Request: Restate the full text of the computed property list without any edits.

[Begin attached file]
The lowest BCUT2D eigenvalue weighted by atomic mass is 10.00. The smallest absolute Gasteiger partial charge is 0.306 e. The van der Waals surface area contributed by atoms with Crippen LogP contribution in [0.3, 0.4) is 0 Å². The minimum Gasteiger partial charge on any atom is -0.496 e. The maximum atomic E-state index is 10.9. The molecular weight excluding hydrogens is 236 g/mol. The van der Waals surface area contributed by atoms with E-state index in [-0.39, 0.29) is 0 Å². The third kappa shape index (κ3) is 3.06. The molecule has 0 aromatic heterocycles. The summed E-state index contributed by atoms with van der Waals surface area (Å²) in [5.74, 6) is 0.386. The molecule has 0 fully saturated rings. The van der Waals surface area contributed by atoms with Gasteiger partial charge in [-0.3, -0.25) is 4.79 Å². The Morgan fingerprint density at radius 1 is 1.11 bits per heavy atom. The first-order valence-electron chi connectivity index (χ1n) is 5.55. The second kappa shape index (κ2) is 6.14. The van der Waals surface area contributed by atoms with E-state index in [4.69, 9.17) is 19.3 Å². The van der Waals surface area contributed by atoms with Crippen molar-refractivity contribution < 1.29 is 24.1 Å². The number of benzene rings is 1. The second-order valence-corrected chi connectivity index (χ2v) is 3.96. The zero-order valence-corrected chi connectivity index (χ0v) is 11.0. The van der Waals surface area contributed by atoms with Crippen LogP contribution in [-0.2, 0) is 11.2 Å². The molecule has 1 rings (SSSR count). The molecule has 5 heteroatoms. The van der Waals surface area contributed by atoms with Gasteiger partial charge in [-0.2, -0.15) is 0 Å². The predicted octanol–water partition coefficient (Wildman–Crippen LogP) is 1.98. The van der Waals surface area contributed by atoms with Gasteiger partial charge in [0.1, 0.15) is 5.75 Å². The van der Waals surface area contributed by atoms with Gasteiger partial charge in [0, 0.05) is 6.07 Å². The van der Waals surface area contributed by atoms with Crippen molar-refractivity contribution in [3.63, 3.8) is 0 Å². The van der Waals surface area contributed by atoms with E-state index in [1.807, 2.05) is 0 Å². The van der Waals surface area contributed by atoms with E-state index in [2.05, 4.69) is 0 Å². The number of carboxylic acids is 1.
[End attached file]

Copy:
The lowest BCUT2D eigenvalue weighted by atomic mass is 10.00. The smallest absolute Gasteiger partial charge is 0.306 e. The van der Waals surface area contributed by atoms with Crippen LogP contribution in [0.3, 0.4) is 0 Å². The minimum Gasteiger partial charge on any atom is -0.496 e. The maximum atomic E-state index is 10.9. The molecular weight excluding hydrogens is 236 g/mol. The van der Waals surface area contributed by atoms with E-state index in [-0.39, 0.29) is 0 Å². The third kappa shape index (κ3) is 3.06. The molecule has 0 aromatic heterocycles. The summed E-state index contributed by atoms with van der Waals surface area (Å²) in [5.74, 6) is 0.386. The molecule has 0 fully saturated rings. The van der Waals surface area contributed by atoms with Gasteiger partial charge in [-0.3, -0.25) is 4.79 Å². The Morgan fingerprint density at radius 1 is 1.11 bits per heavy atom. The first-order valence-electron chi connectivity index (χ1n) is 5.55. The second kappa shape index (κ2) is 6.14. The van der Waals surface area contributed by atoms with E-state index in [4.69, 9.17) is 19.3 Å². The van der Waals surface area contributed by atoms with Crippen molar-refractivity contribution < 1.29 is 24.1 Å². The number of benzene rings is 1. The second-order valence-corrected chi connectivity index (χ2v) is 3.96. The zero-order valence-corrected chi connectivity index (χ0v) is 11.0. The van der Waals surface area contributed by atoms with Crippen LogP contribution in [-0.2, 0) is 11.2 Å². The molecule has 1 rings (SSSR count). The molecule has 5 heteroatoms. The van der Waals surface area contributed by atoms with Gasteiger partial charge in [-0.2, -0.15) is 0 Å². The predicted octanol–water partition coefficient (Wildman–Crippen LogP) is 1.98. The van der Waals surface area contributed by atoms with Gasteiger partial charge in [0.1, 0.15) is 5.75 Å². The van der Waals surface area contributed by atoms with Gasteiger partial charge in [0, 0.05) is 6.07 Å². The van der Waals surface area contributed by atoms with Crippen molar-refractivity contribution in [3.63, 3.8) is 0 Å². The van der Waals surface area contributed by atoms with E-state index in [1.807, 2.05) is 0 Å². The van der Waals surface area contributed by atoms with E-state index in [2.05, 4.69) is 0 Å². The number of carboxylic acids is 1.